It was easy, because even when I do have lots of books and materials at work, I am also pretty well organized and (they say) very efficient (it counts that I love the work I do)
But I am digressing…
The point I want to make here (and for me too) is that de-cluttering and simplifying as seeing through Permaculture lenses (i.e. systems thinking) needs to be responsible and conscious: when we clean our house (office, school, life) what we are “throwing away” is going somewhere else and will have an impact on others and the environment.
To be simple and de-cluttered the best way is to stop buying and accepting stuff…that’s it!
It is easy to say…not so easy to put into practice: we live surrounded by stuff, some of which comes to our homes uninvited in the form of gifts and mail or because other people who live with us bring them in.
Then we have all the (almost unavoidable) packaging: it is easy to make the decision on avoiding packaging…but very, very difficult to actually put into practice when almost all the things consumed at home comes in some sort of packaging and your busy life doesn’t allow you to do errands all around the city trying to find the stores where you could buy in bulk o bring a jar for the stuff you are buying.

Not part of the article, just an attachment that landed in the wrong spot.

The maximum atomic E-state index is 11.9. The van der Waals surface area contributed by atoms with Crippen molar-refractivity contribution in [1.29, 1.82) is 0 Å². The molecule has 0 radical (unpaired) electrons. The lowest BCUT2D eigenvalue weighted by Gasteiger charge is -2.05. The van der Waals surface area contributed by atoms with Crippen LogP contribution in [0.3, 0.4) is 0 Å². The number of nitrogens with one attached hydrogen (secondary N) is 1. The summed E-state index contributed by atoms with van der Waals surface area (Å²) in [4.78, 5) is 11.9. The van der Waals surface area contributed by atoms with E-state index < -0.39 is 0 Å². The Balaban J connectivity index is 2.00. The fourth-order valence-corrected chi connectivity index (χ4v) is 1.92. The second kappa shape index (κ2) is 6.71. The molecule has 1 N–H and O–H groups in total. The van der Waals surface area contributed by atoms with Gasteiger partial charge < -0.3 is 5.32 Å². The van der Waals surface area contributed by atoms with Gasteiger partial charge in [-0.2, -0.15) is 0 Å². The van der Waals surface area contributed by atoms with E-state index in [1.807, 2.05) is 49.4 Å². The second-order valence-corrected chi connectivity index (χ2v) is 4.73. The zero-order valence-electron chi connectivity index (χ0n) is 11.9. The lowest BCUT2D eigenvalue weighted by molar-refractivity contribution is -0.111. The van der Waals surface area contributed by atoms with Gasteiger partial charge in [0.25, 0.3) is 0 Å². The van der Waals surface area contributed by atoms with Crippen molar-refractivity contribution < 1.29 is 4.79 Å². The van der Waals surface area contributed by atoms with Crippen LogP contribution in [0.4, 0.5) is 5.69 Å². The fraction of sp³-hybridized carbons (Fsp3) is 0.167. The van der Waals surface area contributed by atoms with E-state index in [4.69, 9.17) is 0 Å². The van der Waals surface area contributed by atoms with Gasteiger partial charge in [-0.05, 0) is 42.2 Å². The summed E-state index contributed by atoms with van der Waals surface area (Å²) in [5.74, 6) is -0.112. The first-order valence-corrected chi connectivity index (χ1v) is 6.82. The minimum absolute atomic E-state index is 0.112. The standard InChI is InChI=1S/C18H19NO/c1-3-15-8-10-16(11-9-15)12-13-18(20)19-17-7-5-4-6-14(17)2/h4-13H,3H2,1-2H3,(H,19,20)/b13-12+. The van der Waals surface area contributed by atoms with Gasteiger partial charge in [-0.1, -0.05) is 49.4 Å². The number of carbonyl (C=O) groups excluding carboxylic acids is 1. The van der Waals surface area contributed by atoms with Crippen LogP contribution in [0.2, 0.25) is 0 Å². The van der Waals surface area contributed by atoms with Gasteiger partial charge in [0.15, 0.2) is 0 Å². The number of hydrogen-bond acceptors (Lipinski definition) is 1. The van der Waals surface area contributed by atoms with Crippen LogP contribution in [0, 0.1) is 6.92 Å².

As a suburban dweller I struggle with composting (I’m not supposed to do it in a townhouse) and forget about composting humanure (i.e. composting toilets) or any manure at all (I have two cats and a dog!)…so what can we do?
The magical “R’s” for de-cluttering and producing less waste:
- Rethink: our values and needs (this is a hard one for me: I love physical books, gardening, canning and craft material and I find a use for each one of these things in my life. However, I could go to the library instead, create a tool library for the gardening stuff and stop dreaming with knitting and crafting!)
- Refuse and reject: what is not needed or wanted (working hard here and trying to find balance in my life: how to do grocery shopping with the least possible packaging and stress)
- Reduce: what we have and what we bring into our lives (exception: when we bring friends, love, knowledge, hope…)
- Re-give: you can swap, give away, sell or donate many of the things you have from children’s clothes and toys to computers, TVs and even cardboard!
- Repair: we throw many things that are in good shape if only we take the time to repair them or send them to somebody who could repair them if we don’t know how. This does have a catch: if you won’t repair something within six months, better to give it away than becoming a hoarder)